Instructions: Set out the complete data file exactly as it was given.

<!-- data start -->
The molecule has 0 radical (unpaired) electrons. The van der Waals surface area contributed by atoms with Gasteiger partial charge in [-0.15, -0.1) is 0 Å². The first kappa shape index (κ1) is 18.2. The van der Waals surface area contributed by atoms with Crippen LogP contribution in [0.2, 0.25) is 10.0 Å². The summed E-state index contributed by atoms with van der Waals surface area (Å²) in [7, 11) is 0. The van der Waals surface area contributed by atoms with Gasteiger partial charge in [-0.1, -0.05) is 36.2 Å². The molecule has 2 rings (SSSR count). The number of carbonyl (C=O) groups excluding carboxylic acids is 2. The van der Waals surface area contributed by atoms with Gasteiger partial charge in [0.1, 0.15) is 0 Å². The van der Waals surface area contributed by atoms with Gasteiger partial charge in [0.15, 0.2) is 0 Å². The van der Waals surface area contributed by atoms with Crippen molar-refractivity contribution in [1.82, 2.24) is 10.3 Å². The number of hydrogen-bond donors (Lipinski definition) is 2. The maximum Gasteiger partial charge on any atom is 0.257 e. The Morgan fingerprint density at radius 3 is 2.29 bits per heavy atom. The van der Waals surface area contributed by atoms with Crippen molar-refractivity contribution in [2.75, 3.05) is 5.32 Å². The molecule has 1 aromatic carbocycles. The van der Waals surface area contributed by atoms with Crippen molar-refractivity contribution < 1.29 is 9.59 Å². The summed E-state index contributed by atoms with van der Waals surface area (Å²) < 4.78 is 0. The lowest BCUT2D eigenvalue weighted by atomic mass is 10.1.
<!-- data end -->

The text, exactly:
The molecule has 0 radical (unpaired) electrons. The van der Waals surface area contributed by atoms with Gasteiger partial charge in [-0.15, -0.1) is 0 Å². The first kappa shape index (κ1) is 18.2. The van der Waals surface area contributed by atoms with Crippen LogP contribution in [0.2, 0.25) is 10.0 Å². The summed E-state index contributed by atoms with van der Waals surface area (Å²) in [7, 11) is 0. The van der Waals surface area contributed by atoms with Gasteiger partial charge in [-0.1, -0.05) is 36.2 Å². The molecule has 2 rings (SSSR count). The number of carbonyl (C=O) groups excluding carboxylic acids is 2. The van der Waals surface area contributed by atoms with Gasteiger partial charge in [0.1, 0.15) is 0 Å². The van der Waals surface area contributed by atoms with Gasteiger partial charge in [0.15, 0.2) is 0 Å². The van der Waals surface area contributed by atoms with Crippen molar-refractivity contribution in [1.82, 2.24) is 10.3 Å². The number of hydrogen-bond donors (Lipinski definition) is 2. The maximum Gasteiger partial charge on any atom is 0.257 e. The Morgan fingerprint density at radius 3 is 2.29 bits per heavy atom. The van der Waals surface area contributed by atoms with Crippen molar-refractivity contribution in [2.75, 3.05) is 5.32 Å². The molecule has 1 aromatic carbocycles. The van der Waals surface area contributed by atoms with Crippen molar-refractivity contribution < 1.29 is 9.59 Å². The summed E-state index contributed by atoms with van der Waals surface area (Å²) < 4.78 is 0. The lowest BCUT2D eigenvalue weighted by atomic mass is 10.1.